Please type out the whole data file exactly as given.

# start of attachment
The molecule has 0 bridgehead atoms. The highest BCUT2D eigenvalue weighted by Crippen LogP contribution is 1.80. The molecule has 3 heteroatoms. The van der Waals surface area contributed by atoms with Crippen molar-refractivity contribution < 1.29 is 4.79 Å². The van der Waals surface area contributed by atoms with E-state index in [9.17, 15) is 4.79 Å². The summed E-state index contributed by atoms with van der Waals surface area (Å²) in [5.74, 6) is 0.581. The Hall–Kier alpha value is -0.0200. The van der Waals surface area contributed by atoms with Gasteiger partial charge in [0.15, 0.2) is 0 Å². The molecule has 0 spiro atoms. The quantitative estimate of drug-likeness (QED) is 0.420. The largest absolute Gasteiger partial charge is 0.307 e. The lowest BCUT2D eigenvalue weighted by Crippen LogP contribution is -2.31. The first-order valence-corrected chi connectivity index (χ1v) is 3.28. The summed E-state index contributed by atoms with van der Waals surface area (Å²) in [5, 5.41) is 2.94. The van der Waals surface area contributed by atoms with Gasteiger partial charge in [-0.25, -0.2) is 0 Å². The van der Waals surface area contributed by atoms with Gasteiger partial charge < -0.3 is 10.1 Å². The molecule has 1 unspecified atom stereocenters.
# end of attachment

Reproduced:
The molecule has 0 bridgehead atoms. The highest BCUT2D eigenvalue weighted by Crippen LogP contribution is 1.80. The molecule has 3 heteroatoms. The van der Waals surface area contributed by atoms with Crippen molar-refractivity contribution < 1.29 is 4.79 Å². The van der Waals surface area contributed by atoms with E-state index in [9.17, 15) is 4.79 Å². The summed E-state index contributed by atoms with van der Waals surface area (Å²) in [5.74, 6) is 0.581. The Hall–Kier alpha value is -0.0200. The van der Waals surface area contributed by atoms with Gasteiger partial charge in [0.15, 0.2) is 0 Å². The molecule has 0 spiro atoms. The quantitative estimate of drug-likeness (QED) is 0.420. The largest absolute Gasteiger partial charge is 0.307 e. The lowest BCUT2D eigenvalue weighted by Crippen LogP contribution is -2.31. The first-order valence-corrected chi connectivity index (χ1v) is 3.28. The summed E-state index contributed by atoms with van der Waals surface area (Å²) in [5, 5.41) is 2.94. The van der Waals surface area contributed by atoms with Gasteiger partial charge in [-0.25, -0.2) is 0 Å². The van der Waals surface area contributed by atoms with Gasteiger partial charge < -0.3 is 10.1 Å². The molecule has 1 unspecified atom stereocenters.